TEGUCIGALPA (Reuters) - The United States said on Friday it will restart aid to impoverished Honduras after toppled President Manuel Zelaya flew into exile and the country swore in a new leader, ending a long political crisis.
The United States cut off more than $30 million in non-humanitarian aid to Honduras following the June 28 coup that ousted Zelaya, part of a $450 million international aid freeze. The European Union, Venezuela, the World Bank and the Inter-American Development Bank also suspended aid.
The move, however, failed to unseat de facto leader Roberto Micheletti while hurting Hondurans, especially the poor. Honduras received about $1 billion a year in foreign loans, humanitarian aid and subsidized Venezuelan fuel before the coup.
That represented some 20 percent of its national budget.
Other donors have yet to say if they will restart their aid programs. Brazil, Canada, Mexico are among the nations that do not recognize Honduran President Porfirio Lobo because the November elections were organized by the de facto government.
The United States has recognized Lobo.
“Honduras’ isolation is not right. In Washington, we’re already looking at how to restart our economic assistance,” U.S. Ambassador Hugo Llorens told a joint a news conference with Lobo.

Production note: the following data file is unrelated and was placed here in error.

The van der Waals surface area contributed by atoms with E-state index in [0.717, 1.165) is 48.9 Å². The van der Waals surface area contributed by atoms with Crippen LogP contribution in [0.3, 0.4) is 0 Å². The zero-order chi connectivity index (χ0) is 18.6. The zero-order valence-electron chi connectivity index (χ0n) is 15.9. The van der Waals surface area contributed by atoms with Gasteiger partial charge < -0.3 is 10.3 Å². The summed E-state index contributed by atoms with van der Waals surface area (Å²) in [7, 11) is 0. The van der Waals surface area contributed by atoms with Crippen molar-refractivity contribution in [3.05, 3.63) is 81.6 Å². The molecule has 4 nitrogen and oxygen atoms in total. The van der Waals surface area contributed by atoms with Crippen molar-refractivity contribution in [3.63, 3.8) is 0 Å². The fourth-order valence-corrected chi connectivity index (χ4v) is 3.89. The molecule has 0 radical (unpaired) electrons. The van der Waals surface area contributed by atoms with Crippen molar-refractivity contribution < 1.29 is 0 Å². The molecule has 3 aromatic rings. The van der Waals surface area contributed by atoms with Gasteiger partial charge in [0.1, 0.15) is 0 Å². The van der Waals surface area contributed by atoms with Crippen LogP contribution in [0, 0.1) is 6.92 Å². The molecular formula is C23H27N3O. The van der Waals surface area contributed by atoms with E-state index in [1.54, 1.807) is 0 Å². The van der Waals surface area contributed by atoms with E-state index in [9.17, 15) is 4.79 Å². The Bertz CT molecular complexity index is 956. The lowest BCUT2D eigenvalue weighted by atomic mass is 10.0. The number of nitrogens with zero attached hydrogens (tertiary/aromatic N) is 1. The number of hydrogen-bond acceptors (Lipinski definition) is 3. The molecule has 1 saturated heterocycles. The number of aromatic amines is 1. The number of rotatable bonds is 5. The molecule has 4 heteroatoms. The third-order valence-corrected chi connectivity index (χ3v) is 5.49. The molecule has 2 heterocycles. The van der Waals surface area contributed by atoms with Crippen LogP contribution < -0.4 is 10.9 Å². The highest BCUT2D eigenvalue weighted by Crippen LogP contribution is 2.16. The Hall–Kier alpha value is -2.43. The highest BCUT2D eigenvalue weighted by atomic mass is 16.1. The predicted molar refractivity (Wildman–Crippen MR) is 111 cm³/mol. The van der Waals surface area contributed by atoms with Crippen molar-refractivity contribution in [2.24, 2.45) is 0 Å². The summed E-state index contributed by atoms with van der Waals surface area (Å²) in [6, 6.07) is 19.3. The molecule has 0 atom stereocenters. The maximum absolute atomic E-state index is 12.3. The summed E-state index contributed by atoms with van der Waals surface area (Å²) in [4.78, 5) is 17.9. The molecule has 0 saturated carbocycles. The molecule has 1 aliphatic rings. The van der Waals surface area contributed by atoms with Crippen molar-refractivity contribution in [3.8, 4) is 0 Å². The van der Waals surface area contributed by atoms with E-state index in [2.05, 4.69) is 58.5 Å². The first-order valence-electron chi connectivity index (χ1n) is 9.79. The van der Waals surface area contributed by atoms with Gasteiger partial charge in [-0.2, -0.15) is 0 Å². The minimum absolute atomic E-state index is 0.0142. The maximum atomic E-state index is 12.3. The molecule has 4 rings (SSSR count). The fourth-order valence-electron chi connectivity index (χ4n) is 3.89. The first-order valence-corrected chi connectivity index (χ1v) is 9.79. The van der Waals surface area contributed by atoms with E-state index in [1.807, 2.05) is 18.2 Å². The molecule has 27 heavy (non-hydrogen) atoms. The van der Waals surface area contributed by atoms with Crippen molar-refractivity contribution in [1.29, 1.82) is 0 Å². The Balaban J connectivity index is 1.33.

Lobo said that next week, at the urging of the United States, a truth commission would start to investigate the coup that forced out Zelaya, who flew into exile to the Dominican Republic shortly after Lobo took office on Wednesday.
Brazil, which gave Zelaya refuge in its embassy in Tegucigalpa during the crisis, said on Friday it has not ruled out relations with the new Honduran government but noted that it first wants a common position with others in the region.
At least four Latin American countries -- Colombia, Panama, Guatemala and Costa Rica -- have recognized the Lobo government.
Reporting by Gustavo Palencia and Miguel Angel Gutierrez; Editing by Paul Simao
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